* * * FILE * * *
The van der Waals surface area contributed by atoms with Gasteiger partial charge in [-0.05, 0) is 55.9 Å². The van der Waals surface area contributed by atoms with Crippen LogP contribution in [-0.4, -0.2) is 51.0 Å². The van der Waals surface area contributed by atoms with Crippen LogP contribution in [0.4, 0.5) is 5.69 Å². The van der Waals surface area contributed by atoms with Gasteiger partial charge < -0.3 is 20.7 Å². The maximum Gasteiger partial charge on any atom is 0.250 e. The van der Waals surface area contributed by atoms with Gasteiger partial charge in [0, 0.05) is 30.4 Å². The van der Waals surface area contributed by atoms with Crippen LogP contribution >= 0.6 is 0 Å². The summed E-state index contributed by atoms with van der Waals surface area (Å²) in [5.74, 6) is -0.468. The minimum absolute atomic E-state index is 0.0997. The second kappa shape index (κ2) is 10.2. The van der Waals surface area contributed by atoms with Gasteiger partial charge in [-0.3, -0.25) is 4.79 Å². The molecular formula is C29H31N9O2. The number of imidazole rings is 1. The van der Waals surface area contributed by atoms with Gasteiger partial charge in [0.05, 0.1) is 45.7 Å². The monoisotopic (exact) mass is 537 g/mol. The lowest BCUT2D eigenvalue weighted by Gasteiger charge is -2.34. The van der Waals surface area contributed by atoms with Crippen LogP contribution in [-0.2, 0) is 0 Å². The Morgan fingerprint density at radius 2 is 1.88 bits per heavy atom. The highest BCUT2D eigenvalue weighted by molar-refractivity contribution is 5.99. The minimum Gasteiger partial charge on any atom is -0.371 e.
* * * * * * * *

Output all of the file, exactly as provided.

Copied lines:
The van der Waals surface area contributed by atoms with Gasteiger partial charge in [-0.05, 0) is 55.9 Å². The van der Waals surface area contributed by atoms with Crippen LogP contribution in [-0.4, -0.2) is 51.0 Å². The van der Waals surface area contributed by atoms with Crippen LogP contribution in [0.4, 0.5) is 5.69 Å². The van der Waals surface area contributed by atoms with Gasteiger partial charge < -0.3 is 20.7 Å². The maximum Gasteiger partial charge on any atom is 0.250 e. The van der Waals surface area contributed by atoms with Gasteiger partial charge in [0, 0.05) is 30.4 Å². The van der Waals surface area contributed by atoms with Crippen LogP contribution >= 0.6 is 0 Å². The summed E-state index contributed by atoms with van der Waals surface area (Å²) in [5.74, 6) is -0.468. The minimum absolute atomic E-state index is 0.0997. The second kappa shape index (κ2) is 10.2. The van der Waals surface area contributed by atoms with Gasteiger partial charge in [-0.3, -0.25) is 4.79 Å². The molecular formula is C29H31N9O2. The number of imidazole rings is 1. The van der Waals surface area contributed by atoms with Gasteiger partial charge in [0.05, 0.1) is 45.7 Å². The monoisotopic (exact) mass is 537 g/mol. The lowest BCUT2D eigenvalue weighted by Gasteiger charge is -2.34. The van der Waals surface area contributed by atoms with Crippen LogP contribution in [-0.2, 0) is 0 Å². The Morgan fingerprint density at radius 2 is 1.88 bits per heavy atom. The highest BCUT2D eigenvalue weighted by molar-refractivity contribution is 5.99. The minimum Gasteiger partial charge on any atom is -0.371 e.